The traditional challenges inherent in managing a multi-customer warehouse - balancing space requirements, juggling labor to accommodate seasonal demands, having in place the proper systems and equipment to meet varied customer requirements - only intensify with the flood of e-commerce initiatives.
"Two guys in a basement can set up an online storefront to sell product in a matter of hours. It's easy to overlook what it takes to ship all those orders out." - John Clark of Provia Software
As 3PL service providers bring e-fulfillment programs into their facilities alongside more traditional warehouse activities, they face a new set of challenges. In general, these newcomers require far greater system visibility and faster turns of shipments that are increasing in number and decreasing in size.
From the "big picture" perspective, the biggest challenge for operators of multi-customer warehouses is the ability to capitalize on the opportunities that technology and the internet offer to them, says Rich Sherman, senior vice president and director of "visioneering" for EXE Technologies.
EXE recently completed for internal purposes a survey of 900 dotcom companies, from which it received approximately 250 responses. Of those, says Sherman, less than 20 percent were operating with a fulfillment facility larger than 20,000 square feet. Virtually all respondents indicated significant problems with issues critical to customer service and fulfillment, such as the ability to maintain appropriate stock, to fill orders profitably and to track customer orders.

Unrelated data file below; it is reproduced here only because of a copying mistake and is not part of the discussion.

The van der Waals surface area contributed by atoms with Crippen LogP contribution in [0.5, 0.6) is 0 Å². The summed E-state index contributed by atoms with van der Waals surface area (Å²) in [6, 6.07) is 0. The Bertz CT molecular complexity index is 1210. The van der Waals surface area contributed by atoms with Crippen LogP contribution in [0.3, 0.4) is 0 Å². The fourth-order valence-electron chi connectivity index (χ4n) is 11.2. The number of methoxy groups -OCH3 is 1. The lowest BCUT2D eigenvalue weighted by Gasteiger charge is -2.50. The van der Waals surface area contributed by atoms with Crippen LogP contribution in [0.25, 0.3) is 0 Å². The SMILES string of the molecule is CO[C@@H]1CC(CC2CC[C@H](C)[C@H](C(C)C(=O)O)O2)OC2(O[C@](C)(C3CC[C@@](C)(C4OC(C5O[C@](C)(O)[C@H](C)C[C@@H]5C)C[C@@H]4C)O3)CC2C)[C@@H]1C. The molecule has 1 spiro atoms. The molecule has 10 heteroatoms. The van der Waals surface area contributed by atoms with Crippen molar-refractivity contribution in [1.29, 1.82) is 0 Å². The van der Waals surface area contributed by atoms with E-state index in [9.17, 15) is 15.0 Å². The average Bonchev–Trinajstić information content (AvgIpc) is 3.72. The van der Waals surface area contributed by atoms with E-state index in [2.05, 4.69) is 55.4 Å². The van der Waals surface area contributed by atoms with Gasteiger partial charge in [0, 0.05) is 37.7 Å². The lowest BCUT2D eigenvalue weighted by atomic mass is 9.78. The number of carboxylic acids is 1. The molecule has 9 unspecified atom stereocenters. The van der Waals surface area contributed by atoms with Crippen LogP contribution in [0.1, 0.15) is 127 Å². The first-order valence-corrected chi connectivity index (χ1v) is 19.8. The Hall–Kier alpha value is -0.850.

"There's a tremendous demand for fulfillment management, or e-fulfillment," Sherman points out. "While there are a small number of highly visible dotcoms currently building and operating warehouses, a very high percentage of these companies are looking to someone else - the 3PL service providers - to manage their fulfillment operations."
Sherman sees it as a huge opportunity for the 3PL industry. "Most of these dotcoms are both funded and focused on branding and building market share," he says. "Only a few of them have the capital to actually build e-fulfillment centers." The 3PL market always has been competitive, adds Sherman, "but never has been as hot as it is right now."
The emergence of e-fulfillment needs and the much quicker speed to market being demanded by all these new dotcoms is spawning a hybrid species of 3PL, the e-3PLs, says John Clark, manager of corporate communications for Provia Software. "Two guys in a basement can set up an online storefront to sell product in a matter of hours. It's easy to overlook what it takes to ship all those orders out."
The e-3PLs are more savvy as to the requirements for dotcom success and offer the value-added services that these start-ups need, including the automated small-parcel shipping inherent in online selling, he says.
They also understand that dotcom companies need a quick implementation time - faster than anything in the traditional warehousing world, Clark adds. "A company contracting with an experienced e-3PL should be up and running and able to ship product out in a matter of weeks."